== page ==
Data Formats

HST Datasets

datasets use multigroup GEIS format but the file names differ by instrument (they will not be .hhh and .hhd when you get a dataset). There are several absolute rules about STSDAS file names:

The following are valid STSDAS data file names:

image.hhh   image.hhd 
data.abh    data.abd 
fosimg.d0h  fosimg.d0d
The following, however, are not valid STSDAS image names:

image.hhh   image.ddd   # extensions are different 
data.abh    data.dat    # extensions totally different 
fosimg.d0h  FOSimg.d0d  # root names different
Don't forget that with IRAF's virtual file name conventions, file names are case sensitive; this is what invalidates the last example.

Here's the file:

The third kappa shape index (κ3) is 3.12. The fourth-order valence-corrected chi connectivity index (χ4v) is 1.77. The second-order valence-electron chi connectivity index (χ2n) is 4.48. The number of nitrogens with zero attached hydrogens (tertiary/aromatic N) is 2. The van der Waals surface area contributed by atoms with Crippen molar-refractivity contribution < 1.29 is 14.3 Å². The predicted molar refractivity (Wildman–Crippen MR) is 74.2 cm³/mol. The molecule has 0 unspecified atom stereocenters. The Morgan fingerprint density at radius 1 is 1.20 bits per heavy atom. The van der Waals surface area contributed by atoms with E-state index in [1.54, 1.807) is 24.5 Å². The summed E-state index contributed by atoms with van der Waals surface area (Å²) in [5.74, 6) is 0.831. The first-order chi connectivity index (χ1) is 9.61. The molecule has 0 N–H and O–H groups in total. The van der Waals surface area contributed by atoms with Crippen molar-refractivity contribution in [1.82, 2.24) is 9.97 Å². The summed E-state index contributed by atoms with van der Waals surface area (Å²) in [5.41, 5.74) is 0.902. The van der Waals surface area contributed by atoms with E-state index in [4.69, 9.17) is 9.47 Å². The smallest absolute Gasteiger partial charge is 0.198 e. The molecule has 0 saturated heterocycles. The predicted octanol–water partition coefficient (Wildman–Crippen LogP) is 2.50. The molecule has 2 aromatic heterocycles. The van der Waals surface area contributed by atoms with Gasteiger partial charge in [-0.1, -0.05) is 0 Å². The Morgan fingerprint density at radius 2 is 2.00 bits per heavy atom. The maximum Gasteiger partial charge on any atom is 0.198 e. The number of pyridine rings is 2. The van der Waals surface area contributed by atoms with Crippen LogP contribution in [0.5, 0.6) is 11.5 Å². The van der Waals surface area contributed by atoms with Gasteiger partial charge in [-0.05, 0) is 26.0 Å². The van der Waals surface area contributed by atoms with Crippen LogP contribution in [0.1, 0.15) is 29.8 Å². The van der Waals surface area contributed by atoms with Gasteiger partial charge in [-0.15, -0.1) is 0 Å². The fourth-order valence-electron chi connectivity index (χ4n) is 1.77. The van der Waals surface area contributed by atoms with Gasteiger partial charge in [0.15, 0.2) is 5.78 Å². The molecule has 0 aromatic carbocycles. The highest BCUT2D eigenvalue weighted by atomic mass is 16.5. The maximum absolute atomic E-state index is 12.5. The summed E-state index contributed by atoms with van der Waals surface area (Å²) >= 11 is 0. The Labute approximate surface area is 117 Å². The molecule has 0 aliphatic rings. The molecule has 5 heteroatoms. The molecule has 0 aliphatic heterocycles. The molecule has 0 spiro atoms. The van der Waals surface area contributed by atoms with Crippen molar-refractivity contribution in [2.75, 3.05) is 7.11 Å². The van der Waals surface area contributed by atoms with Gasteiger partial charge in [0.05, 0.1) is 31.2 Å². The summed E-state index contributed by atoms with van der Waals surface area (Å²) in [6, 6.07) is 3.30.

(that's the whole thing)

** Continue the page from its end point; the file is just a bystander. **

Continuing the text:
Actual data from the RSDP pipeline follows a more restricted set of rules:

Interpretation of STSDAS Root File Names

Interpretation of STSDAS File Name Extensions

Other conventions also apply, but these cover most standard science data. (See Interface Control Document 19: PODPS to STSDAS, Section 6, for details.)

A typical output file from the calibration pipeline might, for example, be called w09h10a0t.d0h and w09h10a0t.d0d. This file can be identified as a WF/PC data file, with program ID 09H, observation set ID 10, observation ID A0, originating from the on-board tape recorder. It is uncalibrated science data.

Obviously, HST data files names are going to be awkward to type and will take some practice to identify. The task iminfo in the STSDAS tools package will decode a file name and print out the most relevant information from the file header (tailored for each instrument).

Instrument-Specific Data Structures